Anonymous Knowledge

Anonymous Knowledge is a research project that investigates the composition, reception, dissemination and status of anonymous texts from late antiquity up to the high middle ages, roughly between 300 and 1200. The geographical focus is the Latin West, but the texts and their transmission history are studied from a global perspective. The project, which has received funding from Aspasia (NWO) and the foundation Art, Books and Collections, is led by Irene van Renswoude and Carine van Rhijn.

Medieval manuscripts are full of anonymous texts. Just take any miscellaneous manuscript and count – the odds are that non-attributed texts make up the majority of the book’s contents. Meanwhile, research mostly favours the writings of well-known, named authors over anonymous ones. The result is that many anonymous texts in diverse fields of knowledge such as medicine, astronomy, prognostics, liturgy and theology have remained unedited and unknown. How would our understanding of the history of knowledge change if we were to take on board all this relatively unknown and understudied anonymous material?

One of the main questions this project addresses is how anonymous texts were considered credible, trustworthy, and authoritative. How was knowledge validated if ‘authorization’ was not an option? What other means and forms of creating and testing reliability and trustworthiness were available? Now that increasing numbers of manuscripts are becoming available online in high-quality digital form, we can investigate these questions with direct access to anonymous material in manuscripts. These new opportunities of research, however, also bring new challenges, such as how to incorporate anonymous texts and manuscripts in databases in which the field ‘author’ is one of the prevailing search terms and a fundamental principle of organization.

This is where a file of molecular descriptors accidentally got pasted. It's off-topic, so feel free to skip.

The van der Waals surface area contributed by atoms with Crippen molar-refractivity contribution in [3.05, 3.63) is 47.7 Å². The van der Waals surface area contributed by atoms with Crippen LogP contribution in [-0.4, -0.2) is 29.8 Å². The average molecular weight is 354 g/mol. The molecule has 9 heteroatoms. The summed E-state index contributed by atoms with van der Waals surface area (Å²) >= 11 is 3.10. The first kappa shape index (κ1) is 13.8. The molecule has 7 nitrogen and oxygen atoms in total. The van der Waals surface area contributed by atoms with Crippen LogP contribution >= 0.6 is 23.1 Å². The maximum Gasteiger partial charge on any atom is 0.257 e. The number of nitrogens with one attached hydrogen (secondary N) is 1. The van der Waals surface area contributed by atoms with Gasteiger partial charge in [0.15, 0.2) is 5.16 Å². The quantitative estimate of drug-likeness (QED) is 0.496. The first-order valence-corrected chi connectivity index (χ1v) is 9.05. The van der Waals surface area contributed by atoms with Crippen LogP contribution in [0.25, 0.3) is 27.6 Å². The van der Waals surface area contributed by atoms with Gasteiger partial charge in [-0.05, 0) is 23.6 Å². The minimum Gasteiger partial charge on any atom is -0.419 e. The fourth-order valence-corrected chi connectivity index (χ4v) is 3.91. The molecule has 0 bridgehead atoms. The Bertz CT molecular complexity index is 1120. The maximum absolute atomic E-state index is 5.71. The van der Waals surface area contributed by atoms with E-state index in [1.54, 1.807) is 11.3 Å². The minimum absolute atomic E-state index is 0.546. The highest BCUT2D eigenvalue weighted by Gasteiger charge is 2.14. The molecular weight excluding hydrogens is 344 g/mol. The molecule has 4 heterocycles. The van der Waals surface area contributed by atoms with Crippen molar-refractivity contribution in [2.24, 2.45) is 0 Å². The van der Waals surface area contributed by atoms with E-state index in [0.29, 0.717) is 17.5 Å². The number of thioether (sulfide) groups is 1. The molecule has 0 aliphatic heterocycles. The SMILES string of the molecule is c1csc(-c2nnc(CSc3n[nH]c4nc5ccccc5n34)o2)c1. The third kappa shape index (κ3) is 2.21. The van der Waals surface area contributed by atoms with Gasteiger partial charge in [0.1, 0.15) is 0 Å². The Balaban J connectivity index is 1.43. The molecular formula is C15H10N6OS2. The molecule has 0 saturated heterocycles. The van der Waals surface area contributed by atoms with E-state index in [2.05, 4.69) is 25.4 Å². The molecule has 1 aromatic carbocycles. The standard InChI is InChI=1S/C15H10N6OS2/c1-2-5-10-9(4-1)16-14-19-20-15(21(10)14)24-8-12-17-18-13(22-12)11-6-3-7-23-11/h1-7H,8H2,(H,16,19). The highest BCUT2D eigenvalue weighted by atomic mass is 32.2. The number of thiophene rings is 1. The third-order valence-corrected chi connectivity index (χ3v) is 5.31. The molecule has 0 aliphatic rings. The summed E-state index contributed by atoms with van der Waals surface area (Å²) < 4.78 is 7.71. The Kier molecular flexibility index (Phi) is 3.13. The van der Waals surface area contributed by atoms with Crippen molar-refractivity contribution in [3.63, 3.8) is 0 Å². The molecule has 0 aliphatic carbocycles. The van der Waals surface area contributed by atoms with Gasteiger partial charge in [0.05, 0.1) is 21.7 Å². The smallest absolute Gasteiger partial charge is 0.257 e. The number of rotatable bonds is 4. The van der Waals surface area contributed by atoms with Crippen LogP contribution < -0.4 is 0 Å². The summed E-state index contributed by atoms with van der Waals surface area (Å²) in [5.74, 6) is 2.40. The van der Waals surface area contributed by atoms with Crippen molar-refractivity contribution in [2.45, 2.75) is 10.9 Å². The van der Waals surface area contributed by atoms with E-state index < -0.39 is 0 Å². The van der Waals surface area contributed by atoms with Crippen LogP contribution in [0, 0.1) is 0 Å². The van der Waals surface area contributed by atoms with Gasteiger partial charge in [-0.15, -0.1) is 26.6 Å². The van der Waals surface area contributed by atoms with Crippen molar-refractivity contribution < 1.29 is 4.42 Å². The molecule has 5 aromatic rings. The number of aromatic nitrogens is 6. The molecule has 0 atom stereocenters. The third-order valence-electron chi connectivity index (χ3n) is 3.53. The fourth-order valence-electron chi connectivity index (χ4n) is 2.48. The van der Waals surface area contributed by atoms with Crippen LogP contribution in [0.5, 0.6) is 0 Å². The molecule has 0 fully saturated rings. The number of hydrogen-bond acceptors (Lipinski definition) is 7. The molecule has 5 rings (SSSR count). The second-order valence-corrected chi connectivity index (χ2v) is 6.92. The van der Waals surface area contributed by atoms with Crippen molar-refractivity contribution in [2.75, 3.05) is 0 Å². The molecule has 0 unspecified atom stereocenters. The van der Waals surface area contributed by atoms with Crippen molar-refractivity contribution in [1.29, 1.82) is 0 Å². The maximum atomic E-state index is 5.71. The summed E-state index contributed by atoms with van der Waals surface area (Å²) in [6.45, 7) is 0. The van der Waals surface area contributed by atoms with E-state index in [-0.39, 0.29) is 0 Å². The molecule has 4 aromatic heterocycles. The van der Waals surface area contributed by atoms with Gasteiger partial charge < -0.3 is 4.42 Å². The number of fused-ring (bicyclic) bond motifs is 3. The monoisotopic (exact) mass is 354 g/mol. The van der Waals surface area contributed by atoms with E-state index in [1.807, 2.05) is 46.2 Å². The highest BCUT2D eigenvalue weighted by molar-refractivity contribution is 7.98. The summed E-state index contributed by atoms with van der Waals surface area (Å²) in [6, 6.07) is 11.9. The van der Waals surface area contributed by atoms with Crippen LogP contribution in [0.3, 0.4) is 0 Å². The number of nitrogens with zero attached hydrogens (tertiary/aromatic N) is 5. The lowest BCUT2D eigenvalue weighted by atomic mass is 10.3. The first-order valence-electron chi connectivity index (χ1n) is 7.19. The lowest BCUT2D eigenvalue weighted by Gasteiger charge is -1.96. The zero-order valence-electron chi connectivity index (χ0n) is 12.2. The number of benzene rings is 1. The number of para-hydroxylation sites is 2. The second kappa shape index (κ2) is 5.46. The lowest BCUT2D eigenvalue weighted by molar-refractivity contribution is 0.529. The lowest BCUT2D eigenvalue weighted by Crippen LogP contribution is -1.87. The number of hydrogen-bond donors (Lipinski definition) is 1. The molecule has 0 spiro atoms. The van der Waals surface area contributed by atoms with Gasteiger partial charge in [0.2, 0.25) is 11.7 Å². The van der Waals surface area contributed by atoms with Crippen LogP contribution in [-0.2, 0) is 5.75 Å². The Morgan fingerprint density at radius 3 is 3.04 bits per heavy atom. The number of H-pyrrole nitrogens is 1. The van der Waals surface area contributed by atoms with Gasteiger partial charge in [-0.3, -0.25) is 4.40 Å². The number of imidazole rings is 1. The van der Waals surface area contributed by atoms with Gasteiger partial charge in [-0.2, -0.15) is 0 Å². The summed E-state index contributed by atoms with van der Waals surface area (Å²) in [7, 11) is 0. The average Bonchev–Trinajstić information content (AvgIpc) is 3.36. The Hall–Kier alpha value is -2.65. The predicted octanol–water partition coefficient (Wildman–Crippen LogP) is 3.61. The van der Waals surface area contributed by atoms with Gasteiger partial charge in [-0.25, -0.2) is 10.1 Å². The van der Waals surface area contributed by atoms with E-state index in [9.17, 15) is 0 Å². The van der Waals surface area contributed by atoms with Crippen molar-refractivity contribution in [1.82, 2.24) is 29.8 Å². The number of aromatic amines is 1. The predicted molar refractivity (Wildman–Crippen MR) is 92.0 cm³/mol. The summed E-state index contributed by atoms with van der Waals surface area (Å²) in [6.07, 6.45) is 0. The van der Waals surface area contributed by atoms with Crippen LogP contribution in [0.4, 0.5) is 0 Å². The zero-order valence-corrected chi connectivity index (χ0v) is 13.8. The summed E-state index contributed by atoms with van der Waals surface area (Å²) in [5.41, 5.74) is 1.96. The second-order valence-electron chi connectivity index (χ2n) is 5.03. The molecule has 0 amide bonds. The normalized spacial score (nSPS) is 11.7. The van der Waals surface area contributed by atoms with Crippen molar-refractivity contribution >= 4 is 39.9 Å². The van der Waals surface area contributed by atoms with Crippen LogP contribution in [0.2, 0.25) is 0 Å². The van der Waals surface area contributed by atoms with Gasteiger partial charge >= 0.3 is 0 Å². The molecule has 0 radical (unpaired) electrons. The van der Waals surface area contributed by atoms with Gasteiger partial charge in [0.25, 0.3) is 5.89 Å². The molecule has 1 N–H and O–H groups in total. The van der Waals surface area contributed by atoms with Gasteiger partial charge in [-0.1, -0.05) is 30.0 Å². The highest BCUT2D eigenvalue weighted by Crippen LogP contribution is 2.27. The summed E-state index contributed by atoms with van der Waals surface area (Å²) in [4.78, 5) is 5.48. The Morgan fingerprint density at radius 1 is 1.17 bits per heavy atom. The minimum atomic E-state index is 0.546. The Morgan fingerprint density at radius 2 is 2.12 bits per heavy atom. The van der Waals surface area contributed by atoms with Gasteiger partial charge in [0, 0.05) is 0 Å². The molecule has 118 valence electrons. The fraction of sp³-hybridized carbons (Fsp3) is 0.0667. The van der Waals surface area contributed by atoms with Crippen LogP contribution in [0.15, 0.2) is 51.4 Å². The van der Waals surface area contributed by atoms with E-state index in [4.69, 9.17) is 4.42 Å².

Carine van Rhijn (Utrecht University, Medieval history), ‘Prognostic thinking (750-1000): texts, manuscripts, global connections’ studies the uncharted corpus of prognostic texts in Continental manuscripts, and their implications for our understanding of early and high medieval culture.

Irene van Renswoude (Huygens Institute, Knowledge and Art Practices/ University of Amsterdam, Book and manuscript studies), ‘Authority, authors and anonymity (300-1200)’ studies editorial strategies in manuscripts lending trustworthiness and reliability to texts that circulated without the name of a trusted author, and investigates alternative forms of authority.

Bram van den Berg (Huygens Institute, Knowledge and Art Practices/ University of Amsterdam, Book and manuscript studies), PhD project, ‘Prognostic texts in the early medieval Latin West. A cultural history of prognostics and prognostication in the writing centres of Fleury, Reims and the Bodensee monasteries’

Sebastiaan van Daalen (Huygens Institute, Knowledge and Art Practices/ Digital Infrastructure), PhD candidate, investigates the concepts of author and authority in late antiquity and the early middle ages with digital corpus tools and methods.

Medieval manuscript with text in Latin

Laon, Bibliothùque municipale, ms. 265, 9th c., f. 2r (detail), opening of the anonymous Gesta salvatoris in capital letters. A note of warning is added on the top of the page, saying that this text is ‘in no way acceptable’ and lacks authority. No author, no authority. Yet this text was widely read.

Anonymous Knowledge Network

In connection with the Anonymous Knowledge Project, the Anonymous Knowledge Network has seen the light. Here, researchers working on anonymous texts and the questions that arise from them collaborate. Thus far, two projects have joined the Network:

Page of medieval manuscript with two tables and text in latin.

Einsiedeln, Stiftsbibliothek, cod. 321, 9th-13th c., p. 26 (10th c.): Two computus tables, a charm and an anonymous prognostic text, known as The Revelation of Esdras